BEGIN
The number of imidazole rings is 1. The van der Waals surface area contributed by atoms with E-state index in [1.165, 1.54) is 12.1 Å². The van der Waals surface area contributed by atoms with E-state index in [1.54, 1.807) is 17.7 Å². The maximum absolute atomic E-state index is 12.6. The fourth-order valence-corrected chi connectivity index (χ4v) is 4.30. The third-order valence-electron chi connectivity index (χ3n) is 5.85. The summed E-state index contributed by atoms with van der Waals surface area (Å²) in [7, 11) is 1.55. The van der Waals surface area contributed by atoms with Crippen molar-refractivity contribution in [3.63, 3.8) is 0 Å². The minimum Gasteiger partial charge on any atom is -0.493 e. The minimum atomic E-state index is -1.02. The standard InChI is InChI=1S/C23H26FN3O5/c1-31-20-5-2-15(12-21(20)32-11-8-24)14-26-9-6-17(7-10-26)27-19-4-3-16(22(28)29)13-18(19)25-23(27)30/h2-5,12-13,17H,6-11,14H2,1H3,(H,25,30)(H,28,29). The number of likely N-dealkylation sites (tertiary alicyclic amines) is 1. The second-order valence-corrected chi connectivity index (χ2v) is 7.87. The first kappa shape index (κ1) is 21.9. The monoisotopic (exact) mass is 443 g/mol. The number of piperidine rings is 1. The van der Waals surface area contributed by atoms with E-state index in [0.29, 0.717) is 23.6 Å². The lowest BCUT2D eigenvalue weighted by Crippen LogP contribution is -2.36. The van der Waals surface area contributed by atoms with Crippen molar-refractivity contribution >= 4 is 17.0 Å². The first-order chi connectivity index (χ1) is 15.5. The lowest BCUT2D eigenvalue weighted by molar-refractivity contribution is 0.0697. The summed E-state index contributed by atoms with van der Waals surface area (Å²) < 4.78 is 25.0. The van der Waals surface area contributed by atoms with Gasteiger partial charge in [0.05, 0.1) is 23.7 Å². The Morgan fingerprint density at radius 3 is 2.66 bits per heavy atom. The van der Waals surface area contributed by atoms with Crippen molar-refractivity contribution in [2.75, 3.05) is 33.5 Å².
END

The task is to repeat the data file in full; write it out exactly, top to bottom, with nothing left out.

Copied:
The number of imidazole rings is 1. The van der Waals surface area contributed by atoms with E-state index in [1.165, 1.54) is 12.1 Å². The van der Waals surface area contributed by atoms with E-state index in [1.54, 1.807) is 17.7 Å². The maximum absolute atomic E-state index is 12.6. The fourth-order valence-corrected chi connectivity index (χ4v) is 4.30. The third-order valence-electron chi connectivity index (χ3n) is 5.85. The summed E-state index contributed by atoms with van der Waals surface area (Å²) in [7, 11) is 1.55. The van der Waals surface area contributed by atoms with Crippen molar-refractivity contribution in [3.63, 3.8) is 0 Å². The minimum Gasteiger partial charge on any atom is -0.493 e. The minimum atomic E-state index is -1.02. The standard InChI is InChI=1S/C23H26FN3O5/c1-31-20-5-2-15(12-21(20)32-11-8-24)14-26-9-6-17(7-10-26)27-19-4-3-16(22(28)29)13-18(19)25-23(27)30/h2-5,12-13,17H,6-11,14H2,1H3,(H,25,30)(H,28,29). The number of likely N-dealkylation sites (tertiary alicyclic amines) is 1. The second-order valence-corrected chi connectivity index (χ2v) is 7.87. The first kappa shape index (κ1) is 21.9. The monoisotopic (exact) mass is 443 g/mol. The number of piperidine rings is 1. The van der Waals surface area contributed by atoms with E-state index in [0.29, 0.717) is 23.6 Å². The lowest BCUT2D eigenvalue weighted by Crippen LogP contribution is -2.36. The van der Waals surface area contributed by atoms with Crippen molar-refractivity contribution >= 4 is 17.0 Å². The first-order chi connectivity index (χ1) is 15.5. The lowest BCUT2D eigenvalue weighted by molar-refractivity contribution is 0.0697. The summed E-state index contributed by atoms with van der Waals surface area (Å²) < 4.78 is 25.0. The van der Waals surface area contributed by atoms with Gasteiger partial charge in [0.05, 0.1) is 23.7 Å². The Morgan fingerprint density at radius 3 is 2.66 bits per heavy atom. The van der Waals surface area contributed by atoms with Crippen molar-refractivity contribution in [2.75, 3.05) is 33.5 Å².